Being locked up is an example of a behavioral intervention.  In addition to behavioral change, the Haag Home works on the process of increasing a person’s cognitive awareness. Cognitive means the awareness of a person’s objective reality (how he is able to objectively view the world around him).  If a person is not aware that he needs to get rid of the ‘weed and its rootsin order for them not to grow back, he will constantly have a yard full of weeds.  Likewise, if a person knows that he has to get rid of the roots, but is so lazy he does nothing about it, he STILL has a yard full of weeds!  To be successful you have to apply both cognitive awareness (knowledge that the roots must be removed) and behavior (removing those roots from the soil) in order to get the results you desire.

 

Both Cognitive awareness and Behavioral change must occur in order for someone to change from an antisocial criminal to prosocial member of society.     

 

 

Anti Social – Pro Social

 

Sometimes treatment labels can have more then one meaning.  In the community a person that is labeled ______________ is simply defined as a person who does not like to hang out with others and prefers to be by him or herself.  When talking about criminal thinking and the related behaviors, this definition changes.

 

What are three examples of Antisocial Behavior?

 

1.

 

2.

 

3.

 

What are three examples of Prosocial Behavior?

 

1.

 

2.

 

3.

 

What is the goal of OYA and the Haag Home? _______________________________________________

 

 

 

What is our job (in part)? _________________________________________________________________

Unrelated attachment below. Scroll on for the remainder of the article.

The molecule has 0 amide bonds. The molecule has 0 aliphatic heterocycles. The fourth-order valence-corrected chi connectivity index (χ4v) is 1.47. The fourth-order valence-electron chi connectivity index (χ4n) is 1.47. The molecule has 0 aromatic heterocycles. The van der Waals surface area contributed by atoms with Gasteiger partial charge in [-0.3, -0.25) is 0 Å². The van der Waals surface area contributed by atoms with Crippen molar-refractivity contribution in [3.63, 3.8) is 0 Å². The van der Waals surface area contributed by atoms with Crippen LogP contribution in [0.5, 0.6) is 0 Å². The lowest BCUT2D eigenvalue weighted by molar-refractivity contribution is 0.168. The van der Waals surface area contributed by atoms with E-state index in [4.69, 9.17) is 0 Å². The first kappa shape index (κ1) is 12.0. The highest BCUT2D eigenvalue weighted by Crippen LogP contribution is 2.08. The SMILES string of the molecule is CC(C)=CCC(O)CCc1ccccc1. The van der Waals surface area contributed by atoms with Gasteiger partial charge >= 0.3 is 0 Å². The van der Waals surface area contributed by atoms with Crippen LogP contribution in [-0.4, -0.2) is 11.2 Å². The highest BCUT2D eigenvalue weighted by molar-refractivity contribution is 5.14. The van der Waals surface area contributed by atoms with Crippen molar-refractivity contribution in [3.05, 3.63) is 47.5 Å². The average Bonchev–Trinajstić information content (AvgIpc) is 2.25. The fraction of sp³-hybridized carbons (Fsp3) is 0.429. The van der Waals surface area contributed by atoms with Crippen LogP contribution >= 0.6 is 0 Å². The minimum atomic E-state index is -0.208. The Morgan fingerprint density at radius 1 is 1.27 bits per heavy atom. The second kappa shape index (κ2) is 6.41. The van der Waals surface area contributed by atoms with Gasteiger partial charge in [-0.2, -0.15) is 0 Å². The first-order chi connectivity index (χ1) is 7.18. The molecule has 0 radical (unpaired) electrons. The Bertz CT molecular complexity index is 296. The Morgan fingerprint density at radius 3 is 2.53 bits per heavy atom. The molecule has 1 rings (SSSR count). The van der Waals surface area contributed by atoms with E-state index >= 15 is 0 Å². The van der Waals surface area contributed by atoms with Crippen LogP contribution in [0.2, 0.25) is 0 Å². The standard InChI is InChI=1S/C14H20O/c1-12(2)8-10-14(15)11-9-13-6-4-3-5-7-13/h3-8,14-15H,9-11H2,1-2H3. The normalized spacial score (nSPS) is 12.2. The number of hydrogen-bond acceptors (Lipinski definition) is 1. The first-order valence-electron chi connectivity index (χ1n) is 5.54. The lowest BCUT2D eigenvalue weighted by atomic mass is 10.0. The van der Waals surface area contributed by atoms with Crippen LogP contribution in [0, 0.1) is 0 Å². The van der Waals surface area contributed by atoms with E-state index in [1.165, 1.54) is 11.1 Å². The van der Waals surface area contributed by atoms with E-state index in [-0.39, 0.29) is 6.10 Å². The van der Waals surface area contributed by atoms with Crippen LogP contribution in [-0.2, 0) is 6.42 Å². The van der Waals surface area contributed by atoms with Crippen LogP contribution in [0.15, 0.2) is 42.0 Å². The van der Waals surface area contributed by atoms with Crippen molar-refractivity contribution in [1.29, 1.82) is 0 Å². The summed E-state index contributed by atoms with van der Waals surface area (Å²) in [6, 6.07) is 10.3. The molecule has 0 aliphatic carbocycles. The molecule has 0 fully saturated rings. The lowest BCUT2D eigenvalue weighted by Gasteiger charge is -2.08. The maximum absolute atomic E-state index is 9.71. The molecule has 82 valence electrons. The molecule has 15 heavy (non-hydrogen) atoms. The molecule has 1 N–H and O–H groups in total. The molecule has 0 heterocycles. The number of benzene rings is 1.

_____________________________________________________________________________________

 

Assessment:

 

Name six major risk factors:

 

1.

 

2.

 

3.

 

4.

 

5.

 

6.

 

 

What is the objective that you should always keep in mind?______________________________________

 

_____________________________________________________________________________________

 

What was taken into consideration prior to your placement at the Haag Home?____________________

 

 

 

The ‘Weed and Its Roots’:

 

What is meant by the metaphor of the ‘Weed and Its Roots’? _____________________________________

 

 

 

 

 

 

 

 

 

A Consequence by itself is not enough:

 

Why is punishment not enough by itself to make someone change?

 

 

 

 

 

 

 

 

 

Cognitive and Behavior:

 

What is Cognitive Awareness? _____________________________________________________________     

 

 

 

 

 

 

 

 

 

What two things must be changed together in order for someone to change from an antisocial criminal to a prosocial member of society? ______________________________________________________________